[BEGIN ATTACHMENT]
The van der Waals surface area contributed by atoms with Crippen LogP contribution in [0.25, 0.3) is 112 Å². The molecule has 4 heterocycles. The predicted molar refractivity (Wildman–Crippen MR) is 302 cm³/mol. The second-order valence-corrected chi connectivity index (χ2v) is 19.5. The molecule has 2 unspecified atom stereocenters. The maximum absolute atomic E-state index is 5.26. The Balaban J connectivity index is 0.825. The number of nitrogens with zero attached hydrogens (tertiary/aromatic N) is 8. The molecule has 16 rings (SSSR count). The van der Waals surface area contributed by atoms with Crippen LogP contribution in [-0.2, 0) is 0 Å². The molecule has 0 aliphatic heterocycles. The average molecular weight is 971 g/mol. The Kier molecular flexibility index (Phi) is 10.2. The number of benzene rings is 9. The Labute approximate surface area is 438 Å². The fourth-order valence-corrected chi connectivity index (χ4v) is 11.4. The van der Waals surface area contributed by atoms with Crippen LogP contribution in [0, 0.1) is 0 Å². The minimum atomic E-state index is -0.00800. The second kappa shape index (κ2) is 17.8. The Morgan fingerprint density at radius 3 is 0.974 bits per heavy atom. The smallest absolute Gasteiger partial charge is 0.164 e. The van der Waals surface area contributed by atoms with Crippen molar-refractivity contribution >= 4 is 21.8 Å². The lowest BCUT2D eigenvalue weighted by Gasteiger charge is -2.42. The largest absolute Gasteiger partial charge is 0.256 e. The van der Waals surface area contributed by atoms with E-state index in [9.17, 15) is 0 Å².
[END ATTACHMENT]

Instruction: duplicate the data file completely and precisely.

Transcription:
The van der Waals surface area contributed by atoms with Crippen LogP contribution in [0.25, 0.3) is 112 Å². The molecule has 4 heterocycles. The predicted molar refractivity (Wildman–Crippen MR) is 302 cm³/mol. The second-order valence-corrected chi connectivity index (χ2v) is 19.5. The molecule has 2 unspecified atom stereocenters. The maximum absolute atomic E-state index is 5.26. The Balaban J connectivity index is 0.825. The number of nitrogens with zero attached hydrogens (tertiary/aromatic N) is 8. The molecule has 16 rings (SSSR count). The van der Waals surface area contributed by atoms with Crippen LogP contribution in [-0.2, 0) is 0 Å². The molecule has 0 aliphatic heterocycles. The average molecular weight is 971 g/mol. The Kier molecular flexibility index (Phi) is 10.2. The number of benzene rings is 9. The Labute approximate surface area is 438 Å². The fourth-order valence-corrected chi connectivity index (χ4v) is 11.4. The van der Waals surface area contributed by atoms with Crippen LogP contribution in [0, 0.1) is 0 Å². The minimum atomic E-state index is -0.00800. The second kappa shape index (κ2) is 17.8. The Morgan fingerprint density at radius 3 is 0.974 bits per heavy atom. The smallest absolute Gasteiger partial charge is 0.164 e. The van der Waals surface area contributed by atoms with Crippen molar-refractivity contribution >= 4 is 21.8 Å². The lowest BCUT2D eigenvalue weighted by Gasteiger charge is -2.42. The largest absolute Gasteiger partial charge is 0.256 e. The van der Waals surface area contributed by atoms with E-state index in [9.17, 15) is 0 Å².